/dev/urandom is suitable and strong enough for DH keys (and long term DH
Disagree. LibOTR uses explicitely GCRY_STRONG_RANDOM that feeds on
/dev/random. Libgcrypt also explicitely mention that for long term keys
you need strong crypo. values that are not guaranteed by urandom.
ps that's also what openssl uses by default and that's what most of the
internet runs on (with DH keys generated from /dev/urandom...)...
Openssl does that indeed from their command line tool but the API can
let you seed back the pool with /dev/random. I wouldn't cite the
Internet security state as a good example to be honest, it's quite
horrible all around the place.
I can't find any details on why they switched to urandom other then this
commit message back in 2001 (and to be honest this leaves me a bit in a
My guess is that speed is more important for them considering that the
"usual workload" is session key. Probably don't want to block https
request for 2 minutes while gathering entropy :).
The kernel documentation states clearly that long term keys should use
true randomness (guaranteed with /dev/random), libgcrypt also mention
that, and every other documentation. I can't think of a cryptographer
that will compromise for "not really sure strong values" ...
I feel like we are going to disagree for a while here so I guess the
Jitsi/otr4j folks can decide here what to do considering the amount of
information they have on the subject.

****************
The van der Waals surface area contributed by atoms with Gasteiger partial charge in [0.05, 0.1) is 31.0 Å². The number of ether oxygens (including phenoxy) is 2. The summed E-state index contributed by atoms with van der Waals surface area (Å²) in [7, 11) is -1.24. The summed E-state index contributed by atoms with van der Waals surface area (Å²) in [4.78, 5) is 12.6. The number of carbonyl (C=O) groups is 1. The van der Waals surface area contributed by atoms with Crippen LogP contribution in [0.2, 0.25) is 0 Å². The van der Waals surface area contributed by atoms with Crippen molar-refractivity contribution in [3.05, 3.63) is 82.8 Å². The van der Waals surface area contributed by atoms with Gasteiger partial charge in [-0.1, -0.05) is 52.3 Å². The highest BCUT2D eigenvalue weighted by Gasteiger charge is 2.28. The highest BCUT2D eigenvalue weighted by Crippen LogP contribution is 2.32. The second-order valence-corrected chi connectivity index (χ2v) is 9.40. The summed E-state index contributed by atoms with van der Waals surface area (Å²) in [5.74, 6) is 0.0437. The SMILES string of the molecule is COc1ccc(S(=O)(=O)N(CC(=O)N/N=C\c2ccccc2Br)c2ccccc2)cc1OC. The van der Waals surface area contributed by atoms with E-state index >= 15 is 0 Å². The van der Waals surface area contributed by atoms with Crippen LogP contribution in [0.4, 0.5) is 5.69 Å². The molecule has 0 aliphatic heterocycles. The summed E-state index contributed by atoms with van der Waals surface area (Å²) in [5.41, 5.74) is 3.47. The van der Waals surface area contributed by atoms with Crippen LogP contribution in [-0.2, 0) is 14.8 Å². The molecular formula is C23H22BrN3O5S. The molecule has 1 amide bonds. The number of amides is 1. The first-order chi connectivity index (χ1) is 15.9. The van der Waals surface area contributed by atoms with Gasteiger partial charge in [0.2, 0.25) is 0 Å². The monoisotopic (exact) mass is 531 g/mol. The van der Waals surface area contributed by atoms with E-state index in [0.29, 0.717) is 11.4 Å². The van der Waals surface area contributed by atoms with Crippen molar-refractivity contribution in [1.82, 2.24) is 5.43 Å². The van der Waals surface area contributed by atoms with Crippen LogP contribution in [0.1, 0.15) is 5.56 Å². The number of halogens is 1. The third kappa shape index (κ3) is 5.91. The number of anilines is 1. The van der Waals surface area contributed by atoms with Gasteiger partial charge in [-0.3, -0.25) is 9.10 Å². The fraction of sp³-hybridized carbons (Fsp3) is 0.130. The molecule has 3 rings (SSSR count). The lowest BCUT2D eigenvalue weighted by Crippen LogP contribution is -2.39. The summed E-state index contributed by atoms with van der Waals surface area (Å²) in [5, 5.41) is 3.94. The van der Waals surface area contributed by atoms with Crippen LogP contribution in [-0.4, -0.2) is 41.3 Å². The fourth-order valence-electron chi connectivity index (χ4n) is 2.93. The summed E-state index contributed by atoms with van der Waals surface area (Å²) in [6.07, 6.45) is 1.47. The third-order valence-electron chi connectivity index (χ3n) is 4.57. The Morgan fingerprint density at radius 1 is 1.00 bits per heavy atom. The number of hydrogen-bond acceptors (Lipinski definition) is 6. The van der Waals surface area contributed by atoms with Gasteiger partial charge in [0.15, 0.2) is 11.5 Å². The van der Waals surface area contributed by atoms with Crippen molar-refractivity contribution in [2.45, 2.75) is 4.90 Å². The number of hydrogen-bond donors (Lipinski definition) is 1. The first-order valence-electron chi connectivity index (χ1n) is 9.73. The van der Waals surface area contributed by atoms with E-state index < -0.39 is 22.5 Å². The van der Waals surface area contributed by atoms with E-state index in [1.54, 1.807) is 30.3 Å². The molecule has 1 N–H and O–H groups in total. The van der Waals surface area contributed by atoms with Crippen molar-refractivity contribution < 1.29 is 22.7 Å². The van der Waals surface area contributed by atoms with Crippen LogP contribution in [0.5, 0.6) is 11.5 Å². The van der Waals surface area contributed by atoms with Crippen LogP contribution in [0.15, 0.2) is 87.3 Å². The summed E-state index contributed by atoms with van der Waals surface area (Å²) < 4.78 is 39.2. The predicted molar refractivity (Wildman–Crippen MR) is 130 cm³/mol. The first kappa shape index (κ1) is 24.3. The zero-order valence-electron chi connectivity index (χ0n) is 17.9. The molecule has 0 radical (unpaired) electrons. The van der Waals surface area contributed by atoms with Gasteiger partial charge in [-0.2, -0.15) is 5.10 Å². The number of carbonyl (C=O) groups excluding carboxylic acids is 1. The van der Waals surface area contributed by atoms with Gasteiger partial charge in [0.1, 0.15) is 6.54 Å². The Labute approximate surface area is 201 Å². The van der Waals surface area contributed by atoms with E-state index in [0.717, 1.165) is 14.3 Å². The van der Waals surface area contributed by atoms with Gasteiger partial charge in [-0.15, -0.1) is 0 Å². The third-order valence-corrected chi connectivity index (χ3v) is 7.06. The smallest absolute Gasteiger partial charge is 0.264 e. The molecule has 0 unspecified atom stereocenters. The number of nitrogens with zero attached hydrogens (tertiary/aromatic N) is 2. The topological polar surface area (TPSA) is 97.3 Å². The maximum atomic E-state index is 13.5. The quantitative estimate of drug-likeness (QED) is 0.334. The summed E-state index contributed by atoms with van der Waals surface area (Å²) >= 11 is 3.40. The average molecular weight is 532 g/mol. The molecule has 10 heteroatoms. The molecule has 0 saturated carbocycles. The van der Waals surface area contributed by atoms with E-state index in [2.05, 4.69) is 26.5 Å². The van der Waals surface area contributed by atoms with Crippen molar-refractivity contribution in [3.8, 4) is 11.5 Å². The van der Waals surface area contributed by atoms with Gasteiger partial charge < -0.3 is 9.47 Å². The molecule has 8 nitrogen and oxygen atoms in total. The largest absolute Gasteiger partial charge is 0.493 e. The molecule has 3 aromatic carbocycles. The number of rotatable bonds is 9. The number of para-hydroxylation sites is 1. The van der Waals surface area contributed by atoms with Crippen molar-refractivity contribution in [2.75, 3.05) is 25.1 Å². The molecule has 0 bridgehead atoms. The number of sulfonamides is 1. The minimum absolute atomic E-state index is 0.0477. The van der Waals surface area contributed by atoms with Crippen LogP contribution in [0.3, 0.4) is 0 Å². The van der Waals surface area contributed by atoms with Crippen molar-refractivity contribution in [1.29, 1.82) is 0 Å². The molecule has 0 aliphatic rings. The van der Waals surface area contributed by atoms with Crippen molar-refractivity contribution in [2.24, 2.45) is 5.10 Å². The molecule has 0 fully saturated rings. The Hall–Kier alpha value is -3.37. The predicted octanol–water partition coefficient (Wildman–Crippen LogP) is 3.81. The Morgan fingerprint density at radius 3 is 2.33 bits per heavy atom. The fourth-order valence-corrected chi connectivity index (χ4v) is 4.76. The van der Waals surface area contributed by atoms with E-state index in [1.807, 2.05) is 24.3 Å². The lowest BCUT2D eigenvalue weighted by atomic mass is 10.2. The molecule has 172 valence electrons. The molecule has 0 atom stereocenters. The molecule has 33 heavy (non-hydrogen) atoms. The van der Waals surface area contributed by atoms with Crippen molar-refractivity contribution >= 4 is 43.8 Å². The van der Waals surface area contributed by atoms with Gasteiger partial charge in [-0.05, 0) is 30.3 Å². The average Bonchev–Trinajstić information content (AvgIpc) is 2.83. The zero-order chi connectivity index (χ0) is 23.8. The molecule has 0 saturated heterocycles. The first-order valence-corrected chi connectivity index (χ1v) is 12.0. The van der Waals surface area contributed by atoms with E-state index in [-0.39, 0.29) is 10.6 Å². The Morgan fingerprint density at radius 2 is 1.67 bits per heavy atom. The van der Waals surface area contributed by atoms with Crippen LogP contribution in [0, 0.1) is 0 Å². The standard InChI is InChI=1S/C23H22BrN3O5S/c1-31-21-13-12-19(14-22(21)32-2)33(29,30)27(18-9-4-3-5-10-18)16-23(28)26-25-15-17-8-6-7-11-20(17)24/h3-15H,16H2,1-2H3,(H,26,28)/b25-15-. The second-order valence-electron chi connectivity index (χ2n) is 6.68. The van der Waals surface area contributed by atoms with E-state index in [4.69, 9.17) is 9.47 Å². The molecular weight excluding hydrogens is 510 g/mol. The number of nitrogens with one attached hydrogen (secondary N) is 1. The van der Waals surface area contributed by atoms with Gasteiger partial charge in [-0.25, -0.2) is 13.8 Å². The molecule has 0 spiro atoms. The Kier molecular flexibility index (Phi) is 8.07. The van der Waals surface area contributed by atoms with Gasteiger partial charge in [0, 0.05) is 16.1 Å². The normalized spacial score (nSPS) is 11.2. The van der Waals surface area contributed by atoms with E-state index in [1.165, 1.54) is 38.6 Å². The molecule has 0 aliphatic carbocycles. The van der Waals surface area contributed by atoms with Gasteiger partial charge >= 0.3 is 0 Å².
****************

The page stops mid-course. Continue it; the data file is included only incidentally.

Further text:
On 21 Nov (18:10:45), Ralf Skyper Kaiser wrote:
On Thu, Nov 21, 2013 at 4:13 PM, David Goulet <email@example.com> wrote:
> On 21 Nov (15:53:38), Ralf Skyper Kaiser wrote:
> > On Thu, Nov 21, 2013 at 3:41 PM, David Goulet <firstname.lastname@example.org> wrote:
> > > Sorry, I wasn't on the list but saw this message and had to reply so
> > > here it is inline and my response just after.
> > >
> > > [...]
> > > The /dev/urandom device does not have this limit, and will return as
> > > many bytes as are requested. As more and more random bytes are
> > > requested without giving time for the entropy pool to recharge, this
> > > will result in random numbers that are merely cryptographically strong.
> > > For many applications, however, this is acceptable.
> > > --
> > >
> > > Now, we can argue that it is very difficult for an attacker to know the
> > > state of the entropy pool at the exact time you generate your key and
> > > use that as some pratical attack. It is very unlikely but still that
> > > does not mean you shouldn't use the best strongest random values
> > > available for long term keys especially when it generated once.
> > >
> > yes, that's exactly what it means ("for many [crypto] application,
> > this [urandom] is acceptable"). Jitsi falls right into that statement.
> I'll have to strongly disagree with you here. For long term OTR key
> generation, this is plain wrong. OTR uses Diffie-Hellman which
> *absolutely* needs the strongest random generator available meaning
> strong cryptographic values. Its security is based on that premise.
> There is *no* reason to compromise with urandom since you are not sure
> that you'll get that guarantee of strong random values.
> I just think that when you can get the best random values for a use case
> like OTR keys, it should be done since it is available.
> > Assuming bug-free /dev/urandom (and /dev/random):
> > The attack that would break urandom would mean an attack on the hashing
> > algorithm. If this happens then you have bigger worries than your OTR
> > (for example you would have to redevelop some other parts of the security
> > protocol as this would no longer be secure as well).
> Agreed, if SHA1 breaks, there is bigger problem :).
> > Jitsi shall use urandom as described in the kernel docs.
> > Cheers!
> > > David
> > >
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